by Debra Vogler, Senior Technical Editor, and James Montgomery, News Editor,Solid State Technology
Tiger Optics says its latest analyzer, based on cavity ring-down spectroscopy (CRDS), called Tiger-i, targets ambient molecular contaminants (AMCs). Trace amounts of such molecules, in particular HF and HCl, in the presence of ammonia or amines lead to the formation of ammonium chloride and ammonium fluoride microcrystals, the origin of “haze” on wafer surfaces and reticles.
“HF and HCl lead to etching of boron silicate fibers in HEPA filters,” explained Matt Lyons, US sales director of UHP and semiconductor applications at Tiger Optics, in an interview with SST. “This etching process then releases boron, which has an affinity for silicon surfaces.” He also noted that boron contamination can lead to unintentional p-type doping of lightly doped n-type layers due to this reaction.
The company says the capability to measure to parts-per-trillion stems from its patented “continuous wave cavity ring-down spectroscopy” technology. A beam of light energy from a diode laser is directed through a mirror into the absorption cell and then bounced back and forth between two ultrahigh-reflective mirrors; once a preset energy level is achieved the source is shuttered or diverted away from the cavity. On each pass, a small amount of light or ring-down signal emits through the second mirror and is sensed by a light detector. Once the light “rings down,” the detector achieves a point of zero light energy in milliseconds, completing the measurement process.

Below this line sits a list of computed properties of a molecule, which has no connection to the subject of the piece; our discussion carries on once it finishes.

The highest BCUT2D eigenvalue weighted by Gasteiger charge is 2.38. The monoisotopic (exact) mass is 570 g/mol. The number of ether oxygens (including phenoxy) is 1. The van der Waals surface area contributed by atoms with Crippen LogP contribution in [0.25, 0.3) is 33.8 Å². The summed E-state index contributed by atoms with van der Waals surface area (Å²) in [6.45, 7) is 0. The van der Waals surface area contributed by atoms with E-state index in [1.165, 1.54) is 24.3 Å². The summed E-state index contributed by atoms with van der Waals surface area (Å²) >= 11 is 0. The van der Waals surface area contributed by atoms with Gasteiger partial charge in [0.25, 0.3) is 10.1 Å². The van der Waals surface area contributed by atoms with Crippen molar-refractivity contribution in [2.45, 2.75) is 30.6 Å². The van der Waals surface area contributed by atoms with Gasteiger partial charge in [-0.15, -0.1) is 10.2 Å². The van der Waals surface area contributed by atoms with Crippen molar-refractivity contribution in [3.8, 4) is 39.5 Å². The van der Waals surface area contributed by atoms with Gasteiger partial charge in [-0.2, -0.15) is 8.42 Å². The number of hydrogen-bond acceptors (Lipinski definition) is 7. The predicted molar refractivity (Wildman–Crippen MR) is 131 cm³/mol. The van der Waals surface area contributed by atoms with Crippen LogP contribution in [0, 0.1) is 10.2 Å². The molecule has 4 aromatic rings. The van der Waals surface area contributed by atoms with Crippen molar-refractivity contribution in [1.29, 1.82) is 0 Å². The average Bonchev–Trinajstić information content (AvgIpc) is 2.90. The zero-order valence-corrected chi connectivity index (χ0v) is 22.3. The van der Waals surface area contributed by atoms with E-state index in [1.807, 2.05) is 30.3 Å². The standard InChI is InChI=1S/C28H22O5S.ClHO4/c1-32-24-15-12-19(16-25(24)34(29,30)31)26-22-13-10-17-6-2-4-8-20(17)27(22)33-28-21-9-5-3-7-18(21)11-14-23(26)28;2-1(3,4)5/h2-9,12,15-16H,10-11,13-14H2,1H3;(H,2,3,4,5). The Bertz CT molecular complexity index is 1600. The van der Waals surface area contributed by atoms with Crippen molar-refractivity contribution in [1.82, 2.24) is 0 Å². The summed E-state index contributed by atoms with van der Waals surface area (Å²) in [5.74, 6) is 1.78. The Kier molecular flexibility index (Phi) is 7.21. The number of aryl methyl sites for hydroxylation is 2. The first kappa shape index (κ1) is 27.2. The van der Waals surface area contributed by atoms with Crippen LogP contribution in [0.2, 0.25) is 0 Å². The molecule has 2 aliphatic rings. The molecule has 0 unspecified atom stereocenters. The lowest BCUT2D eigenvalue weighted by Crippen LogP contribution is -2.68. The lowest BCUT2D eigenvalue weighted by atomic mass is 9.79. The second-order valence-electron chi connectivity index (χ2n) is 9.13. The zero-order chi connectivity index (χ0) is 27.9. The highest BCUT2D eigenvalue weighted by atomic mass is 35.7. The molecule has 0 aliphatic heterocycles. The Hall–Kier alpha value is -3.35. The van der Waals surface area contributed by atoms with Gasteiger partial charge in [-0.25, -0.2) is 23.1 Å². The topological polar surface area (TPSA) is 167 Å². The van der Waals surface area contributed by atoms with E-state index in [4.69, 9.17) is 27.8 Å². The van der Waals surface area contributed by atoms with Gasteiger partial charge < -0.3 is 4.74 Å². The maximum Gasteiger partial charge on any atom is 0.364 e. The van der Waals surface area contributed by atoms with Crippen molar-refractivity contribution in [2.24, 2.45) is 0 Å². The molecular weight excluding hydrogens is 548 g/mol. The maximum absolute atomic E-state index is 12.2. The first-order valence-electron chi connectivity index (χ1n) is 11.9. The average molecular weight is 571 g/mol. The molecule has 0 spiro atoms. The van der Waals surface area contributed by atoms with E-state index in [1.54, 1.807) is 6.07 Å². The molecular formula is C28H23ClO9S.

The specificity of this technology executed with precise lasers and mirrors is key to reaching those ppt measurements with the company’s products, and in the case of the new Tiger-i that applies to HF and HCl, the company told SST.
The Tiger-i analyzer comes in two platforms: a 1000 model with a split architecture to place sensor modules up to 50m away from the central analyzer, and a compact smaller-footprint 2000 version. — D.V., J.M.